Nike (NYSE: NKE) kicked off its 2018 fiscal year with its first-quarter earnings announcement in mid-September. As expected, the footwear and sports apparel titan's business trends weren't exciting. Sales held flat and profitability declined.
CEO Mark Parker held a conference call with investors to add context to those headline numbers and put them into long-term perspective. Here are the key highlights from that presentation.
The U.S. market is a mess
"For North America... we still see a dynamic and promotional landscape, one that is having a pronounced impact on physical retail, especially in light of the continued consumer shifts toward digital." -- Vice President Trevor Edwards
Executives had warned in July that the U.S. market was weak and might contract through the first half of fiscal 2018. That prediction is playing out so far. Revenue fell 3% in the segment and earnings were flat at just over $1 billion.
Still, Nike executives described a market that's deteriorating even more. "Over the past 90 days it has become increasingly evident... that the North America marketplace is undergoing significant transformation," Chief Financial Officer Andy Campion said.
Rival Under Armour (NYSE: UA) (NYSE: UAA) cited these worsening conditions when it lowered its 2017 sales outlook in early August and Nike confirmed that these struggles are affecting the industry leader, too.
International markets are healthy
"Our international business is now over 55% of our revenue...and there's much more opportunity ahead in our developing markets." -- Parker
The international segment was a bright spot for Nike this quarter, mainly because sales spiked higher by double digits in China. Executives see the Chinese market as a blueprint for what the entire business could achieve in a few years, since consumers there are already embracing the direct-to-consumer channels that the company is pivoting toward in the U.S.
This dynamic makes Nike's international focus -- with more than half of its revenue coming from outside the U.S. compared to less than 20% for Under Armour -- a key competitive advantage.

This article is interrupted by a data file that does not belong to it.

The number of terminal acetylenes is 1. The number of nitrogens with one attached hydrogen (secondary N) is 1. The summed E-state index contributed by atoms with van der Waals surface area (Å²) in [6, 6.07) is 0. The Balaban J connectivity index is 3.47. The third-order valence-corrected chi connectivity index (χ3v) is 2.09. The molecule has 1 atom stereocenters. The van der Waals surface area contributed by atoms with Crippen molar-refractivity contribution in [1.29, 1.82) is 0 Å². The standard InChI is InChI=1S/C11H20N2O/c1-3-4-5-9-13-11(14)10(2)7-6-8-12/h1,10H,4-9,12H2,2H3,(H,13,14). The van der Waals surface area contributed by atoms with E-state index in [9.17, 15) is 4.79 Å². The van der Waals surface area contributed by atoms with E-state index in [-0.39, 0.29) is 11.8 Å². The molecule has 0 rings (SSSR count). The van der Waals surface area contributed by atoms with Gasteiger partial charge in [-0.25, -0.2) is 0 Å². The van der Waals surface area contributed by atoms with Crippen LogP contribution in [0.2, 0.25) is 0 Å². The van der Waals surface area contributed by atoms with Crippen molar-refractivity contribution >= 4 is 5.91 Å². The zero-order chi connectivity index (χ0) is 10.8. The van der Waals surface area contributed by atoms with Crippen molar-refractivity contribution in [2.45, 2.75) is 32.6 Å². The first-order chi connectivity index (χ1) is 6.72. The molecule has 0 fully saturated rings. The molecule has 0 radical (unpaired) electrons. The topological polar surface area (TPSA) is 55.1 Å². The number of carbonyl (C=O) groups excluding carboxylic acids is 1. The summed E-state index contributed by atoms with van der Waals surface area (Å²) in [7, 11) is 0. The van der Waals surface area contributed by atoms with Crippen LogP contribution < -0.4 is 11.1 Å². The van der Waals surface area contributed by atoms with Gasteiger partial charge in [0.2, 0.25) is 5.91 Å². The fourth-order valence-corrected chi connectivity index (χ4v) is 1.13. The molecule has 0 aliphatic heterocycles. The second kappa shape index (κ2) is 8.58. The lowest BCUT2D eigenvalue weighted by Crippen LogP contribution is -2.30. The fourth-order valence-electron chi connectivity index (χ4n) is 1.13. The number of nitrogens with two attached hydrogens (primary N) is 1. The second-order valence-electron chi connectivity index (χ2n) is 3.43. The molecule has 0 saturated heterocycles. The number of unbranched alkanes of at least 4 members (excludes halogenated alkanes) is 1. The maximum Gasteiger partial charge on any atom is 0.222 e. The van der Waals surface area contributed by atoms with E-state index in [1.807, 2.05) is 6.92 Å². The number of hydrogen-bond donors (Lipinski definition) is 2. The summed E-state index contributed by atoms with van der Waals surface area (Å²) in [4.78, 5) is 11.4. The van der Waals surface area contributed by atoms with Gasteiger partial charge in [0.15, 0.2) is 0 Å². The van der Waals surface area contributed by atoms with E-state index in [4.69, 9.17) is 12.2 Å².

Innovation wins are helping
"Air VaporMax has grabbed No. 1 market share in the U.S. at the $150-and-up... price-point. The success we are seeing with VaporMax is lifting our entire Air platform." -- Parker
Nike's gross profit margin fell this quarter, dipping by almost two full percentage points to 43.7% of sales. That shift combined with rising costs to send earnings down a brutal 22%.
Yet the gross profit slump was almost entirely due to foreign currency swings, and not on the type of retailer price cuts that pinched earnings results in fiscal year 2017.
Innovation is the company's best hope for sustainable profit gains, and that's why it's good news that Nike continues to crank out new products that attract healthy demand at premium price points. Executives highlighted a long list of recent launches across its apparel, footwear, and equipment categories as part of a strategic initiative aimed at improving both the impact and the speed of product introductions.
Management is predicting sales to follow the broad pattern that investors saw this quarter, meaning solid international growth should offset the slight contraction in the U.S. segment. The home market challenges are hurting earnings, though, and so Nike now believes the U.S. could cause overall gross margin, excluding currency changes, to fall by between 0.5% and 1%. The company's pivot toward direct-to-consumer sales channels will boost costs, too, and add even more pressure on short-term earnings.
Executives said they believe these moves will put them in position to recapture a healthier growth rate, and Parker and his team promised to provide more details on their rebound plan during their investor meeting later in October.
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Demitrios Kalogeropoulos owns shares of Nike, Under Armour (A Shares), and Under Armour (C Shares). The Motley Fool owns shares of and recommends Nike, Under Armour (A Shares), and Under Armour (C Shares). The Motley Fool has a disclosure policy.